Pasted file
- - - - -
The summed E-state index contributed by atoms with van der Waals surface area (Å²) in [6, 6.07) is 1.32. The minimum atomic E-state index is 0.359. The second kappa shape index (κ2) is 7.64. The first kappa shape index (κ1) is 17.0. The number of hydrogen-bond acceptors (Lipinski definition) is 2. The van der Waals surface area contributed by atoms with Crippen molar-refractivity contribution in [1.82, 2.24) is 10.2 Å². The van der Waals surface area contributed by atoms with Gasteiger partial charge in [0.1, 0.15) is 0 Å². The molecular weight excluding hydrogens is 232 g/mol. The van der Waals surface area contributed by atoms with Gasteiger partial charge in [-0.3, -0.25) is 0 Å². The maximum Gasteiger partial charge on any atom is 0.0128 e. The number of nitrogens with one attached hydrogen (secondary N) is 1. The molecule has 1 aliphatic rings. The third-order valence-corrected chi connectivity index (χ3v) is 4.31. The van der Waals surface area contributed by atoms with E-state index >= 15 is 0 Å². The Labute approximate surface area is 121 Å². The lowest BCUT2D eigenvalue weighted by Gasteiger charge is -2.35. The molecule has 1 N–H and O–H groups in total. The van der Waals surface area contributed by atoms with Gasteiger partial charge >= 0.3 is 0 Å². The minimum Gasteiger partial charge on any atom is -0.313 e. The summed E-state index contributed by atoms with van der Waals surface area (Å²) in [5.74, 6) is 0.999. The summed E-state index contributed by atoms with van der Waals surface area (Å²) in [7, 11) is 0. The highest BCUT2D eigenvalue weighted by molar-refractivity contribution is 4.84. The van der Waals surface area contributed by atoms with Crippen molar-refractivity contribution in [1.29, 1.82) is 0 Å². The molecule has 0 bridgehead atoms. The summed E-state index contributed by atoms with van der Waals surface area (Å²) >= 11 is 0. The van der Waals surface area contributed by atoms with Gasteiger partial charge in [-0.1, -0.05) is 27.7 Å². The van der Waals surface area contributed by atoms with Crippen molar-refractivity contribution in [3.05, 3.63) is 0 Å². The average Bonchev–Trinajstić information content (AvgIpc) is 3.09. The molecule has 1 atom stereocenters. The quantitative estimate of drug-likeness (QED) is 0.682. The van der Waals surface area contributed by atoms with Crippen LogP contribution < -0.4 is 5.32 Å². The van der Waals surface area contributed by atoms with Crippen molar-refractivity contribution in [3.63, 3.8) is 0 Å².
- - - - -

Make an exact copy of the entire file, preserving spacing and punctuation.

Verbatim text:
The summed E-state index contributed by atoms with van der Waals surface area (Å²) in [6, 6.07) is 1.32. The minimum atomic E-state index is 0.359. The second kappa shape index (κ2) is 7.64. The first kappa shape index (κ1) is 17.0. The number of hydrogen-bond acceptors (Lipinski definition) is 2. The van der Waals surface area contributed by atoms with Crippen molar-refractivity contribution in [1.82, 2.24) is 10.2 Å². The van der Waals surface area contributed by atoms with Gasteiger partial charge in [0.1, 0.15) is 0 Å². The molecular weight excluding hydrogens is 232 g/mol. The van der Waals surface area contributed by atoms with Gasteiger partial charge in [-0.3, -0.25) is 0 Å². The maximum Gasteiger partial charge on any atom is 0.0128 e. The number of nitrogens with one attached hydrogen (secondary N) is 1. The molecule has 1 aliphatic rings. The third-order valence-corrected chi connectivity index (χ3v) is 4.31. The van der Waals surface area contributed by atoms with E-state index >= 15 is 0 Å². The Labute approximate surface area is 121 Å². The lowest BCUT2D eigenvalue weighted by Gasteiger charge is -2.35. The molecule has 1 N–H and O–H groups in total. The van der Waals surface area contributed by atoms with Gasteiger partial charge >= 0.3 is 0 Å². The minimum Gasteiger partial charge on any atom is -0.313 e. The summed E-state index contributed by atoms with van der Waals surface area (Å²) in [5.74, 6) is 0.999. The summed E-state index contributed by atoms with van der Waals surface area (Å²) in [7, 11) is 0. The highest BCUT2D eigenvalue weighted by molar-refractivity contribution is 4.84. The van der Waals surface area contributed by atoms with Crippen molar-refractivity contribution in [1.29, 1.82) is 0 Å². The molecule has 0 bridgehead atoms. The summed E-state index contributed by atoms with van der Waals surface area (Å²) >= 11 is 0. The van der Waals surface area contributed by atoms with Gasteiger partial charge in [-0.1, -0.05) is 27.7 Å². The van der Waals surface area contributed by atoms with Crippen molar-refractivity contribution in [3.05, 3.63) is 0 Å². The average Bonchev–Trinajstić information content (AvgIpc) is 3.09. The molecule has 1 atom stereocenters. The quantitative estimate of drug-likeness (QED) is 0.682. The van der Waals surface area contributed by atoms with Crippen LogP contribution < -0.4 is 5.32 Å². The van der Waals surface area contributed by atoms with Crippen molar-refractivity contribution in [3.63, 3.8) is 0 Å².